A cancer care plan is based on need assessment of population for convenient and high-quality care focusing patients. It emphasizes the need for prevention, easy access to services, and a road map for future improvements in services. There is a need to streamline existing cancer care services, focusing on patient needs to ensure a continuum of care. The major focus of efforts should be on providing state-of-the-art services and searching for new partners in the public and private sectors to facilitate prompt diagnosis and treatment. It also aims to increase the public understanding of a healthy lifestyle and risk factors, screening, early diagnosis, and prompt treatment. This should translate into improved survival and outcome, decreasing the burden on the health care system. There is a need to bridge the gap in research and clinical practice. There are many taboos and false beliefs in society due to cultural influences, which need to be addressed. The Individual Cancer Care Plan, made for patients by treating physicians at NOC, should facilitate communication between caregivers and families/patients, at every step of management to enhance confidence in the health system and help them cope with the disease. We monitor it by setting targets of performance indicators every year, with a vision to improve it. Efforts should be directed to facilitate the establishment of hospice and home care services. The patients need to be educated about hospice care, and enrolment in trials [6].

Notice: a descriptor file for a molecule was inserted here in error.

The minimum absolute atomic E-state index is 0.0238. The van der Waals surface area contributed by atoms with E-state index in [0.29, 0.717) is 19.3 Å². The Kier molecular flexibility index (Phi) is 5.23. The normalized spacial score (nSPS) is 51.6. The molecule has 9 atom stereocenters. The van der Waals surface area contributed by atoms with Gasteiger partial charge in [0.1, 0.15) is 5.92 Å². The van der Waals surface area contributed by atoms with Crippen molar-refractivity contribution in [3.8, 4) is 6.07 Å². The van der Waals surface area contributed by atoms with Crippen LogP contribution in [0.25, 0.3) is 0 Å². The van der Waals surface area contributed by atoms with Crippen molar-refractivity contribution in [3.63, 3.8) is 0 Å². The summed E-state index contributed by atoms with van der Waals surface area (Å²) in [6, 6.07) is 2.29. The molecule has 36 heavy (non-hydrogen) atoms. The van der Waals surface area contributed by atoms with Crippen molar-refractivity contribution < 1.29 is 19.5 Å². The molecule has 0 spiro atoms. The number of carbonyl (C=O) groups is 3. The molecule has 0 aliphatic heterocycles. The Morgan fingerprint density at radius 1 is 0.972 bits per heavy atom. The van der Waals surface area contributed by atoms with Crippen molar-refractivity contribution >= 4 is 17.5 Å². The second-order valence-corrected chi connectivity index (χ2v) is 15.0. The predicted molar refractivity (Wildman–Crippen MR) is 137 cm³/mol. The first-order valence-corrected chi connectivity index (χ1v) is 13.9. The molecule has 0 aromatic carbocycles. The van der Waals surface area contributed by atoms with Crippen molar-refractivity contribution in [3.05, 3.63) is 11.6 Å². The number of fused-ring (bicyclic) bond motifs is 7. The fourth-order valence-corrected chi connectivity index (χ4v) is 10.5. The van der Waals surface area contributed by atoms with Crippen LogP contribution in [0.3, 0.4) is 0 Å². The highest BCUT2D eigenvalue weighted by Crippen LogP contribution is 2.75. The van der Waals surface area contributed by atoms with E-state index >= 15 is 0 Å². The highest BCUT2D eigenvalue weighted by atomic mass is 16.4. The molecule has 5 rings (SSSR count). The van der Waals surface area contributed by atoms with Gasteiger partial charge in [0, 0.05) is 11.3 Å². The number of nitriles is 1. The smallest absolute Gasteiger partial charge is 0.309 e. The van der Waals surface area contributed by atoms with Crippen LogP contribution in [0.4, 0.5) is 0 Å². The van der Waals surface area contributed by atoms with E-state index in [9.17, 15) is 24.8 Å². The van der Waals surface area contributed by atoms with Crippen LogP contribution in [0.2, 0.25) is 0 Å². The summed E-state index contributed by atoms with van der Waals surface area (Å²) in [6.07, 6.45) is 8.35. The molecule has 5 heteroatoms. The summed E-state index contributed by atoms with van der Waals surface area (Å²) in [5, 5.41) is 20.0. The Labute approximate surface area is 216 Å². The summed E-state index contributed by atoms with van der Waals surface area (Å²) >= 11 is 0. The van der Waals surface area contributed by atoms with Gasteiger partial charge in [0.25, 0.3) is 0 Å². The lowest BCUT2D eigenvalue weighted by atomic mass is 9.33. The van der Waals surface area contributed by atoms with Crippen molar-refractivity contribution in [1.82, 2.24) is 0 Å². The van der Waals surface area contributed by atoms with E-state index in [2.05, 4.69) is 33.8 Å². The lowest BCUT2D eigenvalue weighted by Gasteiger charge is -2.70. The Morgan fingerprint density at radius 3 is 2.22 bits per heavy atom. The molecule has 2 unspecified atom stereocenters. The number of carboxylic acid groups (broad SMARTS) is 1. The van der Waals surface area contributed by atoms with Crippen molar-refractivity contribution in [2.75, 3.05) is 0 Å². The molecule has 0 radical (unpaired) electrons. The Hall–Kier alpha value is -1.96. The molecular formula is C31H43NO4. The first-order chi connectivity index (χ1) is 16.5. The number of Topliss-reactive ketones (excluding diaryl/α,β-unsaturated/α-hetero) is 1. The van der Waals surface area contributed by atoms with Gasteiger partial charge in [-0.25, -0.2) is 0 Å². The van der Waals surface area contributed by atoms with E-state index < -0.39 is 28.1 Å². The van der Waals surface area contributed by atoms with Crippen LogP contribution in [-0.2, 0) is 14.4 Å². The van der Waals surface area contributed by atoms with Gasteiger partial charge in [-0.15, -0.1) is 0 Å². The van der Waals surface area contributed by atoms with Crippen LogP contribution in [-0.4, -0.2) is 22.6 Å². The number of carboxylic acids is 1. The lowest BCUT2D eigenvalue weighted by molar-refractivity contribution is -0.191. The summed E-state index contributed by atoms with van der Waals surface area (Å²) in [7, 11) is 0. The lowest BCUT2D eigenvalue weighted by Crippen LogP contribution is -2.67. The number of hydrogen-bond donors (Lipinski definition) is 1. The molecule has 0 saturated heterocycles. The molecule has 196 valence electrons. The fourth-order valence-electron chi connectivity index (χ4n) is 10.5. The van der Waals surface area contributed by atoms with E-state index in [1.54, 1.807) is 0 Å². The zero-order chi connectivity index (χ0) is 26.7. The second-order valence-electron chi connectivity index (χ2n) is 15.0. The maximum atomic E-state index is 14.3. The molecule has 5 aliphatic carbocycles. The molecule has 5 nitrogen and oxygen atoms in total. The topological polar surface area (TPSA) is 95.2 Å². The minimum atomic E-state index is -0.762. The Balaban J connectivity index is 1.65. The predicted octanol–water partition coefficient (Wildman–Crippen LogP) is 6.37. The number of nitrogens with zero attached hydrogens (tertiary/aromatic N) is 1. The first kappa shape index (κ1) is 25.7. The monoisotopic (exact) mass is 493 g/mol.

12.5 Cancer Risk Factors

In Oman, chronic Non-Communicable Diseases related to lifestyle like coronary artery diseases, hypertension, diabetes mellitus, and cancer; are now emerging as significant potential health challenges [21]. The aging population along with factors like obesity (53%), lack of physical activity, smoking (15%), Westernized lifestyle, change in diet, and other environmental factors contribute to an increased cancer incidence [6, 11]. The International Agency for Research on Cancer (IARC) predicted the doubling of cancer cases in the period 2008–2020 from 1400 to 2500 [22].

12.6 Cancer Screening Programs